Governments About to Face an IT Job Revolution

Government IT is about to change big, and government CIOs will have to rebuild their workforces for jobs that do not yet exist.

The conclusion comes from the recent Gartner CIO survey (paywall) that highlighted the transition occurring inside government IT.

According to the survey, 53% of digital initiatives in government organizations have moved from the design stage to the early stages of delivering digitally driven outcomes. It is up from 40% last year.

“The move to digital business means that the IT organization needs to adapt to new skills requirements,” said Cathleen Blanton, research vice president at Gartner.

“In many governments, roles of chief data officers and cloud architects are already present. However, it is worth noting that 38% of government respondents did not introduce any new roles in 2018 due to insufficient resources, skills and cultural issues.”

Additionally, 39% of governments expect cloud services to be a technology area where they will spend the highest amount of new or additional funding in 2019.

“These findings demonstrate that leadership has become more comfortable with cloud delivery models and has moved away from concerns regarding security and data ownership,” said Blanton.  

The research firm urged IT leaders to initiate a transformation process that results in new or changed roles. For example, as cloud services become more prevalent, the number of data center management roles will decline. Furthermore, the emergence of digital product management is changing how governments think about their services, and this will lead to the rise of digital teams internally to design and deliver products.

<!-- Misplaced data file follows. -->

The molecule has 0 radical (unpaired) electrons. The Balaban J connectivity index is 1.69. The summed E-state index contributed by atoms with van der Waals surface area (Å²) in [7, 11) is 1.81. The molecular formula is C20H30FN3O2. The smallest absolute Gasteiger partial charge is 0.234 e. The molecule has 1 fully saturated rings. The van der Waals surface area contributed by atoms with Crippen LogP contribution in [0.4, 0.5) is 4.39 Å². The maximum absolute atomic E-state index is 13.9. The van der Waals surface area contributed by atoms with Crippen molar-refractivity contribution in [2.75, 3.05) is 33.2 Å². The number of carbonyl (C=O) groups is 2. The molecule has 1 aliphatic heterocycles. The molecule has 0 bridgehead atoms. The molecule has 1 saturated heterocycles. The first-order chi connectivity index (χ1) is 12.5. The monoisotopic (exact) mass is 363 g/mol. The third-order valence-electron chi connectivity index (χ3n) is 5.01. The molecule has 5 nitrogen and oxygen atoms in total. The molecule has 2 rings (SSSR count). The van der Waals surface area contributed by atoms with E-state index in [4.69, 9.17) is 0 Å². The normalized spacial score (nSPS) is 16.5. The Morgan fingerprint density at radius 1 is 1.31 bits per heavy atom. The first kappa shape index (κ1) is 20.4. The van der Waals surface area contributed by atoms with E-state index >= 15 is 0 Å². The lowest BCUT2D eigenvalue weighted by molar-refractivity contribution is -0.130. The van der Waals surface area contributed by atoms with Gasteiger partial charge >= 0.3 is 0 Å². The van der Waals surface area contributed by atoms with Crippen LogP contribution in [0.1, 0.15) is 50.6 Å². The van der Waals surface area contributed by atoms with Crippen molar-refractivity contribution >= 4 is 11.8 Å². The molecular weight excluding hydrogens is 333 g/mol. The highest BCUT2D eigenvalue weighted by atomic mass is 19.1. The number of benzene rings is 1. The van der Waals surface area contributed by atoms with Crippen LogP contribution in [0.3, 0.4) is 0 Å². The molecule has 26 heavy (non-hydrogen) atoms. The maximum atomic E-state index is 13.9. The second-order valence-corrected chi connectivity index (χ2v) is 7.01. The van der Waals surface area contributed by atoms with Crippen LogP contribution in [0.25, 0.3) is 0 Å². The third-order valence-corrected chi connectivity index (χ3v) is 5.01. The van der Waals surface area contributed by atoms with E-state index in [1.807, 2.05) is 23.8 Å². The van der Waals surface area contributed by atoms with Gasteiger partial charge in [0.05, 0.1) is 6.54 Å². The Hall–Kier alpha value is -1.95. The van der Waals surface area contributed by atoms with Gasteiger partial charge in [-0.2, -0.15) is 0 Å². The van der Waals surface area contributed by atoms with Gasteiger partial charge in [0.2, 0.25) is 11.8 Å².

In the future, government IT will have more diversified tasks than today, Gartner noted. Public sector agencies will rely on government IT services to address inclusion, citizen experience and digital ethics. These fields require new types of skill sets, such as researchers, designers and social scientists. 

“Government CIOs must employ experts to model and explain how citizens and businesses will need to respond to regulations and policies, and what impact that will have on society, the economy and government revenues,” said Blanton. 

At the same time, government IT will need to assign new roles to support their digital transformation and introduce emerging technologies in diverse businesses and mission areas. As artificial intelligence (AI) and Internet of things (IoT) technologies advance, machine trainers, conversational specialists and automation experts will slowly but certainly replace experts in legacy technologies.